The Dutch police have arrested three young people aged 18 to 25 for allegedly extorting money from thousands of companies with ransomware attacks.

They are reportedly generating over €2.5 million from all these operations while attacking various companies for years. Their regular operation includes stealing sensitive data from companies and extorting them to pay ransom for not leaking them publicly.

Arresting Young Ransomware Actors

The Dutch police this week have arrested three young men – aged 18 to 21, on various counts of cybercrime. This majorly included ransomware attacks, where the gang had hit thousands of companies across online shops, software firms, social media companies, and critical infrastructure and services.

Operating for years, the gang had reportedly earned €2.5 million from their extorting attempts against small and large companies in multiple nations. Their operations start by compromising companies and stealing their sensitive data like their employee’s and customers’ names, email addresses, telephone numbers, bank account numbers, credit card details, account passwords, license plates, and passport details.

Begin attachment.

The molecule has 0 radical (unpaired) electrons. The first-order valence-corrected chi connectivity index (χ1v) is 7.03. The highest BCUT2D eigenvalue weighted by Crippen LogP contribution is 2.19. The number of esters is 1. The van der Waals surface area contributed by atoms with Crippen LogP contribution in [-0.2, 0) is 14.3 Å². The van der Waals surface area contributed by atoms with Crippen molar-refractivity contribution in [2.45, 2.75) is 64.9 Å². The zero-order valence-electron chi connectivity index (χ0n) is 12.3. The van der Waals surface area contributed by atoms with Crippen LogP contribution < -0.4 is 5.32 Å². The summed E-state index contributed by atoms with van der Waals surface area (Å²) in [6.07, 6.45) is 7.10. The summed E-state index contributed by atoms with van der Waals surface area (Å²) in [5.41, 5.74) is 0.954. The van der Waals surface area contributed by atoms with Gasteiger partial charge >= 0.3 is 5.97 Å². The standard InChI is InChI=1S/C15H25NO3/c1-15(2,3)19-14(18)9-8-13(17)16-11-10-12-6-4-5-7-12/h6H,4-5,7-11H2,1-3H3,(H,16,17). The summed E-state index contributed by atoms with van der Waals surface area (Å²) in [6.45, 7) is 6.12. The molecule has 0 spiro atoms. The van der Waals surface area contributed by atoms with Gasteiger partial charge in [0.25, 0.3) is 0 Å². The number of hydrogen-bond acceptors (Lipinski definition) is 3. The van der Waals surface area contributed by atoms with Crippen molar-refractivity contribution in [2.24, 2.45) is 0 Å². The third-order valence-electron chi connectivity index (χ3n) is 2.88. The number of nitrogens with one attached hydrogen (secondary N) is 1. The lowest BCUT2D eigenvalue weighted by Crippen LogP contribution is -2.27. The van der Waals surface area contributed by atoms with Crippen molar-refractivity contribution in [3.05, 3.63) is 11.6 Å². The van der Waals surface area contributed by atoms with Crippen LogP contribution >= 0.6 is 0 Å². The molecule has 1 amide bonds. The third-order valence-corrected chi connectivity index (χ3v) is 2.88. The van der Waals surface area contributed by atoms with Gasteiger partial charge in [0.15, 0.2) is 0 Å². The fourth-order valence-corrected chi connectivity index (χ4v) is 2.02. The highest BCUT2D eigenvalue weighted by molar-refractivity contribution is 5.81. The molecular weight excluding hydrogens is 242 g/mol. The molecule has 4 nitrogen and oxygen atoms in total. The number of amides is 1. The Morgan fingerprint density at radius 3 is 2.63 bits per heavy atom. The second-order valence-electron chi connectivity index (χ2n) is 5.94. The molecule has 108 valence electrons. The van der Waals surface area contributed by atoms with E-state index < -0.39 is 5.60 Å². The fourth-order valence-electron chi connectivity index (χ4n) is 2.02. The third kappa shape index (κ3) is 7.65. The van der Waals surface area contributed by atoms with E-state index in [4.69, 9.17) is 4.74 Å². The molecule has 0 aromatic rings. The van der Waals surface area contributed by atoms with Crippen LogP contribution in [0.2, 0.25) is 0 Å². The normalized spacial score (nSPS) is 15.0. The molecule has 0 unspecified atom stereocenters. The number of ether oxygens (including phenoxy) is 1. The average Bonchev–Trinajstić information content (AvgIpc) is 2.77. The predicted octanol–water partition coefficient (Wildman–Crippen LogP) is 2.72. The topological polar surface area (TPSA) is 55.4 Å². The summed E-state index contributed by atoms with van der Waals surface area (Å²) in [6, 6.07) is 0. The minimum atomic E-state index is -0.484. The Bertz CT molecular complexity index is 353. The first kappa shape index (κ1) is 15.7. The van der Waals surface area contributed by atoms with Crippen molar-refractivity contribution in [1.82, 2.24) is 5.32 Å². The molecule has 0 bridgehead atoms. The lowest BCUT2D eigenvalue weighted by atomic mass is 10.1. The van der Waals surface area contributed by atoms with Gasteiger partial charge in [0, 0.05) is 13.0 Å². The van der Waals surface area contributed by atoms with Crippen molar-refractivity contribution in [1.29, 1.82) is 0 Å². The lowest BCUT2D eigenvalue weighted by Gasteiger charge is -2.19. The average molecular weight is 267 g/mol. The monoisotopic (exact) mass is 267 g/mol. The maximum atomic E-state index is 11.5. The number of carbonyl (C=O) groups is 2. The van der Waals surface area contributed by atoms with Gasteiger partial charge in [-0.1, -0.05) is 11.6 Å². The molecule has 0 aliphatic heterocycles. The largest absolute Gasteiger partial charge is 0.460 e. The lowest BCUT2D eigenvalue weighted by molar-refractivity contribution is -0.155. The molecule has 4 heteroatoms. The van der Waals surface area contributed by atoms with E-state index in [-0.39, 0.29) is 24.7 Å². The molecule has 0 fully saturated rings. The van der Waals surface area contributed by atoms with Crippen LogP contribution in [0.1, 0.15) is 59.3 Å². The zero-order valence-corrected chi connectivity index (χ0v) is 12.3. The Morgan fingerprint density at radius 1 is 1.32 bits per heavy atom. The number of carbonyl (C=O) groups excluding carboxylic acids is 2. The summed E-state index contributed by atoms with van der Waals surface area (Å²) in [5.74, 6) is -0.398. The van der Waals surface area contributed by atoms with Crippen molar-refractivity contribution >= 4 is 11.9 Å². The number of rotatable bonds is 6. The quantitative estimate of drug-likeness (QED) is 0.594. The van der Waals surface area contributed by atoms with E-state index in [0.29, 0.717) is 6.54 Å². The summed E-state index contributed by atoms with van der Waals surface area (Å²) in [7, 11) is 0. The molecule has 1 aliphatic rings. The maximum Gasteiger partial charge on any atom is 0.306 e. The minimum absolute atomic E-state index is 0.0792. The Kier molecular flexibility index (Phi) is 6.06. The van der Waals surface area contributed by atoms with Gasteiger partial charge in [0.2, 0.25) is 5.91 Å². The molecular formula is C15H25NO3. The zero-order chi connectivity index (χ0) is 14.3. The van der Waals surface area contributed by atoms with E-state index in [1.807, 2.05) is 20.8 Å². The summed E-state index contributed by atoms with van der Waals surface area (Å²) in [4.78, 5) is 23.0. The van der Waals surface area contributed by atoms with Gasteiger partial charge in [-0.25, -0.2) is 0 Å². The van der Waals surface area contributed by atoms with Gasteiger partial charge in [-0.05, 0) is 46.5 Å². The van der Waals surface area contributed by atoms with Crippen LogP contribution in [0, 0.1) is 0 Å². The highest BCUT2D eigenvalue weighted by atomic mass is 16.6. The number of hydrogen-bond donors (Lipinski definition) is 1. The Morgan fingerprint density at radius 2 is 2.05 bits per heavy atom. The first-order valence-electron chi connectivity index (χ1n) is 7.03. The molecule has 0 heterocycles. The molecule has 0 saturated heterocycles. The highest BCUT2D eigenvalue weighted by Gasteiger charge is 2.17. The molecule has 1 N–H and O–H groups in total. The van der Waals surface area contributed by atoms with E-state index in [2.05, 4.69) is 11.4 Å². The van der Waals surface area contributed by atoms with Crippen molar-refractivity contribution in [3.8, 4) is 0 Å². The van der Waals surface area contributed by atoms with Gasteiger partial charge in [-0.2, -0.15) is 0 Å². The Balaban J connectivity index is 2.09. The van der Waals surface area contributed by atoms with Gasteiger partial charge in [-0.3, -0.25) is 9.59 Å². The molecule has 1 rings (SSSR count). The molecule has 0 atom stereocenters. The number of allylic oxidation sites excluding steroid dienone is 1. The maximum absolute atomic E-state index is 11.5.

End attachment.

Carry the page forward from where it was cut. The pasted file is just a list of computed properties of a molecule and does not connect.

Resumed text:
Packing them all, they’d then demand ransom to stop leaking them. This extortion ranges from €100,000 and €700,000, depending on the size of the organization they hacked. And even if victims paid the said ransom amount, these actors would still leak the stolen data. This caters to extra earnings, as there are dedicated underground marketplaces for buying and selling stolen data for other crimes.

Dutch police started investigating these crimes in March 2021, after a major Dutch company declared becoming a victim of a ransomware attack. Progressing in this case, the Dutch police said,

“Thousands of small and large companies and institutions, both nationally and internationally, have fallen victim to computer breaches from the trio in recent years (hacking), followed by theft and selling of their data”


Amsterdam’s cybercrime unit has also been worrying about the rise of data brokers, who’re now processing stolen data to cater a better value off them when sold.


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